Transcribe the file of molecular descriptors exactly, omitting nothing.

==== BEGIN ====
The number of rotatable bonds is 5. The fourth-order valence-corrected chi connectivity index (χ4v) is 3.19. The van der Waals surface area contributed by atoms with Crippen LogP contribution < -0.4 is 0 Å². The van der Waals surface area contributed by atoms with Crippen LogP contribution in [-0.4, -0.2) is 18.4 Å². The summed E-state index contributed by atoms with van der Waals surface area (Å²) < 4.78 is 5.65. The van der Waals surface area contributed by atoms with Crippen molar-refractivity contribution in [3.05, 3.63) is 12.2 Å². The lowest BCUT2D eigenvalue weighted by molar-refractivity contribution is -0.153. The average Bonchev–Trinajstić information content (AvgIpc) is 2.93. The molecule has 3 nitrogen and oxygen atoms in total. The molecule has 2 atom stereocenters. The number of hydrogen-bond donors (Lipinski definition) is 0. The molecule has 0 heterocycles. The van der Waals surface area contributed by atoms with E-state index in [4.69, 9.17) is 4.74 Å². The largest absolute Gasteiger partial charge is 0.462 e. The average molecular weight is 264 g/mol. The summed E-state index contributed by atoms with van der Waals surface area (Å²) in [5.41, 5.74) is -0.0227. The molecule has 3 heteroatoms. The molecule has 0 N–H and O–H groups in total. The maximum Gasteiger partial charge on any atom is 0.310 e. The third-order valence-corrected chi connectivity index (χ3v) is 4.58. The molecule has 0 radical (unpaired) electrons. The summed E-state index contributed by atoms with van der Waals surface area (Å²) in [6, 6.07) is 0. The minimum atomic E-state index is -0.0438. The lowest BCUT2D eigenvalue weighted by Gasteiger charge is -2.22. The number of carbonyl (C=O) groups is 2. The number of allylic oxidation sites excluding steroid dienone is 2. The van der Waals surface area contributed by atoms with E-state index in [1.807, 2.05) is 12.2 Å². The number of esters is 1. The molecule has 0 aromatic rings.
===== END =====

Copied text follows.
The number of rotatable bonds is 5. The fourth-order valence-corrected chi connectivity index (χ4v) is 3.19. The van der Waals surface area contributed by atoms with Crippen LogP contribution < -0.4 is 0 Å². The van der Waals surface area contributed by atoms with Crippen LogP contribution in [-0.4, -0.2) is 18.4 Å². The summed E-state index contributed by atoms with van der Waals surface area (Å²) < 4.78 is 5.65. The van der Waals surface area contributed by atoms with Crippen molar-refractivity contribution in [3.05, 3.63) is 12.2 Å². The lowest BCUT2D eigenvalue weighted by molar-refractivity contribution is -0.153. The average Bonchev–Trinajstić information content (AvgIpc) is 2.93. The molecule has 3 nitrogen and oxygen atoms in total. The molecule has 2 atom stereocenters. The number of hydrogen-bond donors (Lipinski definition) is 0. The molecule has 0 heterocycles. The van der Waals surface area contributed by atoms with E-state index in [4.69, 9.17) is 4.74 Å². The largest absolute Gasteiger partial charge is 0.462 e. The average molecular weight is 264 g/mol. The summed E-state index contributed by atoms with van der Waals surface area (Å²) in [5.41, 5.74) is -0.0227. The molecule has 3 heteroatoms. The molecule has 0 N–H and O–H groups in total. The maximum Gasteiger partial charge on any atom is 0.310 e. The third-order valence-corrected chi connectivity index (χ3v) is 4.58. The molecule has 0 radical (unpaired) electrons. The summed E-state index contributed by atoms with van der Waals surface area (Å²) in [6, 6.07) is 0. The minimum atomic E-state index is -0.0438. The lowest BCUT2D eigenvalue weighted by Gasteiger charge is -2.22. The number of carbonyl (C=O) groups is 2. The number of allylic oxidation sites excluding steroid dienone is 2. The van der Waals surface area contributed by atoms with E-state index in [1.807, 2.05) is 12.2 Å². The number of esters is 1. The molecule has 0 aromatic rings.